The Wild Buffalo

Music under the big top

Wednesday, February 22, 2017

I respect any number of things about the Wild Buffalo’s ownership cohort of Craig Jewell, Joey Crahan, and Lee Huffman, but nothing more than their steadfast, unshakable belief that owning a music venue is supposed to be fun. Sure, they deal with all the standard-issue problems of operating a small business as well as the stresses particular to running a music venue and establishment that serves adult beverages. But they rarely let the strain of occasionally having to be proper grownups get in the way of a good time.

The ringleader of the circus that is the Wild Buffalo is no doubt Jewell, who took the venue over when he was barely out of college (and by his own account, barely knew what he was doing), and has been spreading his infectious energy all over the place ever since.

Jewell handles a good portion of the booking for the bar, and while he does place a firm emphasis on bringing a variety of musicians and bands of unquestionable quality, sometimes he takes a chance on a show for no other reason than it amuses him. The coming days are a mix of both the method and the madness of life under the Buffalo big top—I’ll let you try and discern which of the performers were chosen for their skills and which might’ve been booked just for the fun of it.

The first show in this three-ring entertainment circus happens Sat., Feb. 25 and features one of the hardest-working men in Seattle hip-hop, Sam Lachow. When he’s not acting as a producer, or directing, filming and editing videos for himself and other artists, or running Black Umbrella Music with co-collaborator Raz Simone, he’s writing his own chapter in the idiosyncratic history of Seattle rap. The Wild Buffalo has always been a satellite of sorts for the Seattle hip-hop scene, and Lachow helps to continue that tradition. See him before he blows up, puts out a platinum album, wins a Grammy and then you can’t get a ticket when he comes through town on his thank you tour. Sounds ridiculous, but it has been known to happen around these parts.

Sometimes, the artists you see on the Wild Buffalo stage are up-and-comers, but occasionally, the venue will host a bona fide musical legend. The latter will be the case when Mike Watt plays a show on Sun., Feb. 26 with his band the Missingmen. Watt has been playing mostly nonstop for the better part of four decades, but probably lives largest in our collective music lore as founding bass player of punk trio the Minutemen. In just five short years, the Minutemen released four albums and eight EPs, planted some of the seeds that would become the alternative rock movement, and cemented Watt’s considerable influence on an entire generation of musicians. He’s collaborated with members of Sonic Youth, Nirvana, Pearl Jam, the Screaming Trees (I wasn’t kidding about his impact on alternative rockers), the Red Hot Chili Peppers, Jane’s Addiction, Henry Rollins, and more. When not busy with his many pursuits, both musical and otherwise, he’s played bass in the reunited and retooled Stooges. In short, he’s the epitome of a musician’s musician, and an opportunity to see someone with a resume this deep is a rare privilege indeed.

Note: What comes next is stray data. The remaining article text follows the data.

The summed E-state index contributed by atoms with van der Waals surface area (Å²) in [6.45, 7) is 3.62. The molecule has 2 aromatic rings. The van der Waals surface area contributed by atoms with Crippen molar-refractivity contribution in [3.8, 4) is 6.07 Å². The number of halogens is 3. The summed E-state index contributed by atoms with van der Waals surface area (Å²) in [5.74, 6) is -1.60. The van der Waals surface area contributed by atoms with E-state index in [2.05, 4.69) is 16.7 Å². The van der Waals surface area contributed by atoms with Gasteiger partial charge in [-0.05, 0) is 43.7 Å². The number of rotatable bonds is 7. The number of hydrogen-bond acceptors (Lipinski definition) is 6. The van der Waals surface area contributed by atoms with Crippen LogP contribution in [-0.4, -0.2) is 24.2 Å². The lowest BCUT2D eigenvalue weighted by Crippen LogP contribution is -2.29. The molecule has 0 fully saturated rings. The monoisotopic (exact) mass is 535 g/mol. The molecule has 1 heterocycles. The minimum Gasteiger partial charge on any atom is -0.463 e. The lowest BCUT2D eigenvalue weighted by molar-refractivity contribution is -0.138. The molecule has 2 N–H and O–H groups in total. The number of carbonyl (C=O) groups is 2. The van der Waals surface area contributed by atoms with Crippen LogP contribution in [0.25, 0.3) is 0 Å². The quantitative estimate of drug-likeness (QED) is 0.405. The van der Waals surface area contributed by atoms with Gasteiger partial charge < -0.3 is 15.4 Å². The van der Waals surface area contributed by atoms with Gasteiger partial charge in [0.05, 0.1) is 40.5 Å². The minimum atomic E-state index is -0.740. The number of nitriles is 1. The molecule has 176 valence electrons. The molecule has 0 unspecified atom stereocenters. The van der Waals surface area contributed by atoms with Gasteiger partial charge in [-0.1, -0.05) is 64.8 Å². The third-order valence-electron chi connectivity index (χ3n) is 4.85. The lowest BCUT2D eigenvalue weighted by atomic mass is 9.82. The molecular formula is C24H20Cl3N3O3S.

Appearing in the third of the three rings of this circus (and never has such a comparison been more accurate) on Tues., Feb. 28 is Riff Raff, a person who, until very recently, I believed to be some kind of fake reality-show rapper, but now know is an actual rapper (I guess?) who was once on a possibly fake reality show (From G’s to Gents), which is not at all the same thing. His claims to fame—other than that reality-show stint—include teaming up with Dirt Nasty and Andy Milonakis to form rap group Three Loco, wearing way too much neon clothing, having questionable facial hair that is matched only by the dubiousness of his cornrows, sporting a Worldstarhiphop tattoo, and claiming he was going to sue the makers of the movie Spring Breakers for ripping off his life story. He raps too, but I’m not at all sure that’s the real draw here. In other words, you’ll want to buy your tickets because if this show is not sold out already, it will be soon.

Perhaps by now you’ve figured out which of these shows were booked with a musical mandate in mind, and which was booked for the sheer hell of it. Step right up and buy a ticket or two—because no one likes to miss a trip to the circus.

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